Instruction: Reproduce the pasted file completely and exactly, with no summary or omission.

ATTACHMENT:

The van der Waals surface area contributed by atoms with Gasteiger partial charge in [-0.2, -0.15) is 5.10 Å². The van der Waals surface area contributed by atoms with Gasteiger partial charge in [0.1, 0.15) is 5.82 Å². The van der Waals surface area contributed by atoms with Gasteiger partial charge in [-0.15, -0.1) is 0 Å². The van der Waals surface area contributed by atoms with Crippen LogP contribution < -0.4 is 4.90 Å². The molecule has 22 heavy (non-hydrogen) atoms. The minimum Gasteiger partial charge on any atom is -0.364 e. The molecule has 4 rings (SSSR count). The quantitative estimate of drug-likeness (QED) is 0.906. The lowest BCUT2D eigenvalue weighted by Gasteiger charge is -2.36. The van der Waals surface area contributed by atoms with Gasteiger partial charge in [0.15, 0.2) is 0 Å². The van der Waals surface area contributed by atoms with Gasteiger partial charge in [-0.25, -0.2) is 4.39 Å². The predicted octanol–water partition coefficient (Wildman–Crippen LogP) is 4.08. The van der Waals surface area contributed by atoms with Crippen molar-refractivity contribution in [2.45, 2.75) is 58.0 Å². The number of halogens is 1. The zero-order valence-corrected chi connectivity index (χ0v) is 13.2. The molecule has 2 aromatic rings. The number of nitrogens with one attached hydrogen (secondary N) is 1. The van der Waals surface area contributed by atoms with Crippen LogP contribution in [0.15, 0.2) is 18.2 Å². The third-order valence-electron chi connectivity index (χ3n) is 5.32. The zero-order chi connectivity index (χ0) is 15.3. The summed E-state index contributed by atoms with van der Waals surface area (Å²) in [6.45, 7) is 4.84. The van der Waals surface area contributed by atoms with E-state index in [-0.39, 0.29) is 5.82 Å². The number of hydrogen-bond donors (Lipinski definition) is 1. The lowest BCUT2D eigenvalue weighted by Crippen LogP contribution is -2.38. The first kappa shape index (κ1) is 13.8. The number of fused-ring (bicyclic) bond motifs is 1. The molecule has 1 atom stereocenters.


The van der Waals surface area contributed by atoms with Gasteiger partial charge in [-0.2, -0.15) is 5.10 Å². The van der Waals surface area contributed by atoms with Gasteiger partial charge in [0.1, 0.15) is 5.82 Å². The van der Waals surface area contributed by atoms with Gasteiger partial charge in [-0.15, -0.1) is 0 Å². The van der Waals surface area contributed by atoms with Crippen LogP contribution < -0.4 is 4.90 Å². The molecule has 22 heavy (non-hydrogen) atoms. The minimum Gasteiger partial charge on any atom is -0.364 e. The molecule has 4 rings (SSSR count). The quantitative estimate of drug-likeness (QED) is 0.906. The lowest BCUT2D eigenvalue weighted by Gasteiger charge is -2.36. The van der Waals surface area contributed by atoms with Gasteiger partial charge in [0.15, 0.2) is 0 Å². The van der Waals surface area contributed by atoms with Gasteiger partial charge in [-0.25, -0.2) is 4.39 Å². The predicted octanol–water partition coefficient (Wildman–Crippen LogP) is 4.08. The van der Waals surface area contributed by atoms with Crippen molar-refractivity contribution in [2.45, 2.75) is 58.0 Å². The number of halogens is 1. The zero-order valence-corrected chi connectivity index (χ0v) is 13.2. The molecule has 2 aromatic rings. The number of nitrogens with one attached hydrogen (secondary N) is 1. The van der Waals surface area contributed by atoms with Crippen LogP contribution in [0.15, 0.2) is 18.2 Å². The third-order valence-electron chi connectivity index (χ3n) is 5.32. The zero-order chi connectivity index (χ0) is 15.3. The summed E-state index contributed by atoms with van der Waals surface area (Å²) in [6.45, 7) is 4.84. The van der Waals surface area contributed by atoms with E-state index in [-0.39, 0.29) is 5.82 Å². The number of hydrogen-bond donors (Lipinski definition) is 1. The lowest BCUT2D eigenvalue weighted by Crippen LogP contribution is -2.38. The first kappa shape index (κ1) is 13.8. The number of fused-ring (bicyclic) bond motifs is 1. The molecule has 1 atom stereocenters.